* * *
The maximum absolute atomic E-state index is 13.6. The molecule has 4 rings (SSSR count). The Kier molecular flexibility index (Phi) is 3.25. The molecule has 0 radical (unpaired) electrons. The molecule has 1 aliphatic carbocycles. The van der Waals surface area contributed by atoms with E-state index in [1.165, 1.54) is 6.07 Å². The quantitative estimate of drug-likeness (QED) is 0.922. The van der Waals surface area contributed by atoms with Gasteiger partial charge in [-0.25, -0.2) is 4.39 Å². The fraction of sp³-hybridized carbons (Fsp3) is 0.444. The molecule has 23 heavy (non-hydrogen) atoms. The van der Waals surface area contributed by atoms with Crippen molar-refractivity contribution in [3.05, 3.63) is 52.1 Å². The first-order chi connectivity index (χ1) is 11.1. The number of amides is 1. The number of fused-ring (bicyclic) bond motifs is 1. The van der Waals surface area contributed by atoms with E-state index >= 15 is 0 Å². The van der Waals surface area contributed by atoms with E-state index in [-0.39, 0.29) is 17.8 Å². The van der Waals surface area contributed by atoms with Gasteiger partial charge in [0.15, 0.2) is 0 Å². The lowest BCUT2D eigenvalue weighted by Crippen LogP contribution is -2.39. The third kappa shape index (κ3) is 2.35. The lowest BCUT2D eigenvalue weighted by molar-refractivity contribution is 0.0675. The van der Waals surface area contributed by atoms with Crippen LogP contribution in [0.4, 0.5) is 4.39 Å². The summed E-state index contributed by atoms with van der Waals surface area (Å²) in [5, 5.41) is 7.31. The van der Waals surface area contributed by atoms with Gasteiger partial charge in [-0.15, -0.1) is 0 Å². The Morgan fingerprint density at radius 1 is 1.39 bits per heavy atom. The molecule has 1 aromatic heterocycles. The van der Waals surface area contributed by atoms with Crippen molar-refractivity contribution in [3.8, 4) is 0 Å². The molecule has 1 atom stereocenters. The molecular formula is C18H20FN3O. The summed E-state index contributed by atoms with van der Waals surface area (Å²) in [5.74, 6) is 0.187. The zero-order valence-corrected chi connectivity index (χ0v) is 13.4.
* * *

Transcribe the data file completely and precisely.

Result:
The maximum absolute atomic E-state index is 13.6. The molecule has 4 rings (SSSR count). The Kier molecular flexibility index (Phi) is 3.25. The molecule has 0 radical (unpaired) electrons. The molecule has 1 aliphatic carbocycles. The van der Waals surface area contributed by atoms with E-state index in [1.165, 1.54) is 6.07 Å². The quantitative estimate of drug-likeness (QED) is 0.922. The van der Waals surface area contributed by atoms with Gasteiger partial charge in [-0.25, -0.2) is 4.39 Å². The fraction of sp³-hybridized carbons (Fsp3) is 0.444. The molecule has 23 heavy (non-hydrogen) atoms. The van der Waals surface area contributed by atoms with Crippen molar-refractivity contribution in [3.05, 3.63) is 52.1 Å². The first-order chi connectivity index (χ1) is 11.1. The number of amides is 1. The number of fused-ring (bicyclic) bond motifs is 1. The van der Waals surface area contributed by atoms with E-state index >= 15 is 0 Å². The van der Waals surface area contributed by atoms with E-state index in [-0.39, 0.29) is 17.8 Å². The van der Waals surface area contributed by atoms with Gasteiger partial charge in [0.15, 0.2) is 0 Å². The lowest BCUT2D eigenvalue weighted by Crippen LogP contribution is -2.39. The third kappa shape index (κ3) is 2.35. The lowest BCUT2D eigenvalue weighted by molar-refractivity contribution is 0.0675. The van der Waals surface area contributed by atoms with Crippen LogP contribution in [0.4, 0.5) is 4.39 Å². The summed E-state index contributed by atoms with van der Waals surface area (Å²) in [5, 5.41) is 7.31. The van der Waals surface area contributed by atoms with Gasteiger partial charge in [-0.15, -0.1) is 0 Å². The Morgan fingerprint density at radius 1 is 1.39 bits per heavy atom. The molecule has 1 aromatic heterocycles. The van der Waals surface area contributed by atoms with Crippen molar-refractivity contribution in [3.8, 4) is 0 Å². The molecule has 1 atom stereocenters. The molecular formula is C18H20FN3O. The summed E-state index contributed by atoms with van der Waals surface area (Å²) in [5.74, 6) is 0.187. The zero-order valence-corrected chi connectivity index (χ0v) is 13.4.